Source: Are Plants Conscious? Researchers Argue, but agree they are intelligent.

  • Ultrasonic acoustic emission (UAE) in trees is often related to collapsing water columns in the flow path as a result of tensions that are too strong (cavitation). However, in a decibel (dB) range below that associated with cavitation, a close relationship was found between UAE intensities and stem radius changes.
  • UAE was continuously recorded on the stems of mature field-grown trees of Scots pine (Pinus sylvestris) and pubescent oak (Quercus pubescens) at a dry inner-Alpine site in Switzerland over two seasons. The averaged 20-Hz records were related to microclimatic conditions in air and soil, sap-flow rates and stem-radius fluctuations de-trended for growth (ΔW).
  • Within a low-dB range (27 ± 1 dB), UAE regularly increased and decreased in a diurnal rhythm in parallel with ΔW on cloudy days and at night. These low-dB emissions were interrupted by UAE abruptly switching between the low-dB range and a high-dB range (36 ± 1 dB) on clear, sunny days, corresponding to the widely supported interpretation of UAE as sound from cavitations.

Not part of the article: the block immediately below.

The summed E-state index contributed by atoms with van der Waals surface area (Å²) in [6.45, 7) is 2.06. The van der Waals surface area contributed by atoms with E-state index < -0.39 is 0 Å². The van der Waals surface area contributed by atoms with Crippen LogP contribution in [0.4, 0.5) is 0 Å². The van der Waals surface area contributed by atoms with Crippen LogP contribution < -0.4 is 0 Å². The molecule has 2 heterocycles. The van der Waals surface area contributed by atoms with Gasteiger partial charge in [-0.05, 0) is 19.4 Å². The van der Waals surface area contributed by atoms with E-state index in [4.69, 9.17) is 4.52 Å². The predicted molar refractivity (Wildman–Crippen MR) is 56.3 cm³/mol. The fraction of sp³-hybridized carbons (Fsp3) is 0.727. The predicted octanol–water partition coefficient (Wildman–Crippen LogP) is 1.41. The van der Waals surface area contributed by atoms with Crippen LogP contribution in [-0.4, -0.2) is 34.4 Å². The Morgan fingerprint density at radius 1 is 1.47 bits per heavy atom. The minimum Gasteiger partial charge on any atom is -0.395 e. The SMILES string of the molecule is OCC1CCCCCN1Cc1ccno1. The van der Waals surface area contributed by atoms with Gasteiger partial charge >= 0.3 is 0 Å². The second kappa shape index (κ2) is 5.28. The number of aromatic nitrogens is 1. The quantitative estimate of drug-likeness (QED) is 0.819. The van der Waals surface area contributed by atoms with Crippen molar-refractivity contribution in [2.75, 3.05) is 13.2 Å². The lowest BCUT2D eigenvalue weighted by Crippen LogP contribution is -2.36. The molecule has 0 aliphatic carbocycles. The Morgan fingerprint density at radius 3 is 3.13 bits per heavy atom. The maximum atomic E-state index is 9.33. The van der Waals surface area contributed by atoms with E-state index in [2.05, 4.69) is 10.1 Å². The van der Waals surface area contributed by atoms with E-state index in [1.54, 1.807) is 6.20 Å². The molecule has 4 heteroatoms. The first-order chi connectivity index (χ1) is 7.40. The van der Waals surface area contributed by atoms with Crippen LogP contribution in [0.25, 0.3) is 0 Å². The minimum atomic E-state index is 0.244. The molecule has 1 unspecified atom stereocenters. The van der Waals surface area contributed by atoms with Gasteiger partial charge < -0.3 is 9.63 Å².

• It is hypothesized that the low-dB signals in drought-stressed trees are caused by respiration and/or cambial growth as these physiological activities are tissue water-content dependent and have been shown to produce courses of CO2 efflux similar to our courses of ΔW and low-dB UAE.

Source: Ultrasonic acoustic emissions in drought-stressed trees – more than signals from cavitation? (2008)

And more on the controversy here

Robin Edgar